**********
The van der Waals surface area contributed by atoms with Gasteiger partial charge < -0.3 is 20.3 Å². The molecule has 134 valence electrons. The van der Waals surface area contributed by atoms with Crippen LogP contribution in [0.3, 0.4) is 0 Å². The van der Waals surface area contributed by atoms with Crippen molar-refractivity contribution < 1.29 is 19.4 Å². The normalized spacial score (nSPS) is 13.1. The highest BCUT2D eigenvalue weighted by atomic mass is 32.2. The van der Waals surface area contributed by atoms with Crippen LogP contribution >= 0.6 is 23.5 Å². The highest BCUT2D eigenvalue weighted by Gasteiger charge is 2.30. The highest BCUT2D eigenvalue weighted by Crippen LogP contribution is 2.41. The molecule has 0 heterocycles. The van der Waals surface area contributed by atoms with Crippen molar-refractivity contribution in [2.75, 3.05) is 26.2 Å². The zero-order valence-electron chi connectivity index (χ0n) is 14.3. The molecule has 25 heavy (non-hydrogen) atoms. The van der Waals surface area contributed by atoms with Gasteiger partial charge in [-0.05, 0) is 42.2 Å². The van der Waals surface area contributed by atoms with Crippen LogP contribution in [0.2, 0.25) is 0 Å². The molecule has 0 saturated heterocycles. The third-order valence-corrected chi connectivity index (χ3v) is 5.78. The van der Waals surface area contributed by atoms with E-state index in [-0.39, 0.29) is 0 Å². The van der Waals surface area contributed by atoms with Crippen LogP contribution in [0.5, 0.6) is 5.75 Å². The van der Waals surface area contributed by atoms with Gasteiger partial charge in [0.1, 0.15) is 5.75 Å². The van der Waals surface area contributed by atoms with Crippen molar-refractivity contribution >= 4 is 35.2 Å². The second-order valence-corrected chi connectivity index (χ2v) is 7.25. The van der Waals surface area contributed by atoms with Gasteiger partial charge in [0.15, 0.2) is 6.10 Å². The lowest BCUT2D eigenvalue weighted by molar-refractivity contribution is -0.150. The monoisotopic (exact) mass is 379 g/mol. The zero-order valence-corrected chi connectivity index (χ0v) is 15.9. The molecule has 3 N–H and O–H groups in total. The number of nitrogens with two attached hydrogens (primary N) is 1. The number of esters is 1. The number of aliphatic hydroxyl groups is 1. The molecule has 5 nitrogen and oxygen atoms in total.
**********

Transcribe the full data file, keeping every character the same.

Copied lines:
The van der Waals surface area contributed by atoms with Gasteiger partial charge < -0.3 is 20.3 Å². The molecule has 134 valence electrons. The van der Waals surface area contributed by atoms with Crippen LogP contribution in [0.3, 0.4) is 0 Å². The van der Waals surface area contributed by atoms with Crippen molar-refractivity contribution < 1.29 is 19.4 Å². The normalized spacial score (nSPS) is 13.1. The highest BCUT2D eigenvalue weighted by atomic mass is 32.2. The van der Waals surface area contributed by atoms with Crippen LogP contribution >= 0.6 is 23.5 Å². The highest BCUT2D eigenvalue weighted by Gasteiger charge is 2.30. The highest BCUT2D eigenvalue weighted by Crippen LogP contribution is 2.41. The molecule has 0 heterocycles. The van der Waals surface area contributed by atoms with Crippen molar-refractivity contribution in [2.75, 3.05) is 26.2 Å². The zero-order valence-electron chi connectivity index (χ0n) is 14.3. The molecule has 25 heavy (non-hydrogen) atoms. The van der Waals surface area contributed by atoms with Gasteiger partial charge in [-0.05, 0) is 42.2 Å². The van der Waals surface area contributed by atoms with Crippen LogP contribution in [0.2, 0.25) is 0 Å². The molecule has 0 saturated heterocycles. The third-order valence-corrected chi connectivity index (χ3v) is 5.78. The van der Waals surface area contributed by atoms with E-state index in [-0.39, 0.29) is 0 Å². The van der Waals surface area contributed by atoms with Crippen LogP contribution in [0.5, 0.6) is 5.75 Å². The van der Waals surface area contributed by atoms with Gasteiger partial charge in [0.1, 0.15) is 5.75 Å². The van der Waals surface area contributed by atoms with Crippen molar-refractivity contribution >= 4 is 35.2 Å². The second-order valence-corrected chi connectivity index (χ2v) is 7.25. The van der Waals surface area contributed by atoms with Gasteiger partial charge in [0.15, 0.2) is 6.10 Å². The lowest BCUT2D eigenvalue weighted by molar-refractivity contribution is -0.150. The monoisotopic (exact) mass is 379 g/mol. The zero-order valence-corrected chi connectivity index (χ0v) is 15.9. The molecule has 3 N–H and O–H groups in total. The number of nitrogens with two attached hydrogens (primary N) is 1. The number of esters is 1. The number of aliphatic hydroxyl groups is 1. The molecule has 5 nitrogen and oxygen atoms in total.